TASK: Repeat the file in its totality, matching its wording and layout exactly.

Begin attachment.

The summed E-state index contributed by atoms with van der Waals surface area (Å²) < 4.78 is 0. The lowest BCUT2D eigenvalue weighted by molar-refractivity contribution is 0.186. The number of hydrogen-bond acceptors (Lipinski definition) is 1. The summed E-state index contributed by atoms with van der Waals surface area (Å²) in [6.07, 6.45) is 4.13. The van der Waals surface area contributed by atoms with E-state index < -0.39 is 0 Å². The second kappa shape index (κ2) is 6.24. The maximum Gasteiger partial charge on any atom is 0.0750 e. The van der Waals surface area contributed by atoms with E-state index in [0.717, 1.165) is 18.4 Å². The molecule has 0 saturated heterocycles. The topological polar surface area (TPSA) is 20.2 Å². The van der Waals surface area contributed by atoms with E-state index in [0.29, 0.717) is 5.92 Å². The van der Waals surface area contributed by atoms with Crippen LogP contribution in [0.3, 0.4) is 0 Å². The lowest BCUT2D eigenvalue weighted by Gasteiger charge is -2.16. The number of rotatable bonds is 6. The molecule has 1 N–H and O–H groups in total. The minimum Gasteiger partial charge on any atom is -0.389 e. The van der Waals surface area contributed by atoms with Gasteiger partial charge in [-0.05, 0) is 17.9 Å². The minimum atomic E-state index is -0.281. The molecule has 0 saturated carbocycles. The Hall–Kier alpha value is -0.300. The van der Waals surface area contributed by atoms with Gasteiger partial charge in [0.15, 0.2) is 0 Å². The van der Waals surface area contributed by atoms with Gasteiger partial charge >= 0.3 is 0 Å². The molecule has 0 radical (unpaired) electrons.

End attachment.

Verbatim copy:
The summed E-state index contributed by atoms with van der Waals surface area (Å²) < 4.78 is 0. The lowest BCUT2D eigenvalue weighted by molar-refractivity contribution is 0.186. The number of hydrogen-bond acceptors (Lipinski definition) is 1. The summed E-state index contributed by atoms with van der Waals surface area (Å²) in [6.07, 6.45) is 4.13. The van der Waals surface area contributed by atoms with E-state index < -0.39 is 0 Å². The second kappa shape index (κ2) is 6.24. The maximum Gasteiger partial charge on any atom is 0.0750 e. The van der Waals surface area contributed by atoms with E-state index in [0.717, 1.165) is 18.4 Å². The molecule has 0 saturated heterocycles. The topological polar surface area (TPSA) is 20.2 Å². The van der Waals surface area contributed by atoms with E-state index in [0.29, 0.717) is 5.92 Å². The van der Waals surface area contributed by atoms with Crippen LogP contribution in [0.3, 0.4) is 0 Å². The lowest BCUT2D eigenvalue weighted by Gasteiger charge is -2.16. The number of rotatable bonds is 6. The molecule has 1 N–H and O–H groups in total. The minimum Gasteiger partial charge on any atom is -0.389 e. The van der Waals surface area contributed by atoms with Gasteiger partial charge in [-0.05, 0) is 17.9 Å². The minimum atomic E-state index is -0.281. The molecule has 0 saturated carbocycles. The Hall–Kier alpha value is -0.300. The van der Waals surface area contributed by atoms with Gasteiger partial charge in [0.15, 0.2) is 0 Å². The van der Waals surface area contributed by atoms with Gasteiger partial charge >= 0.3 is 0 Å². The molecule has 0 radical (unpaired) electrons.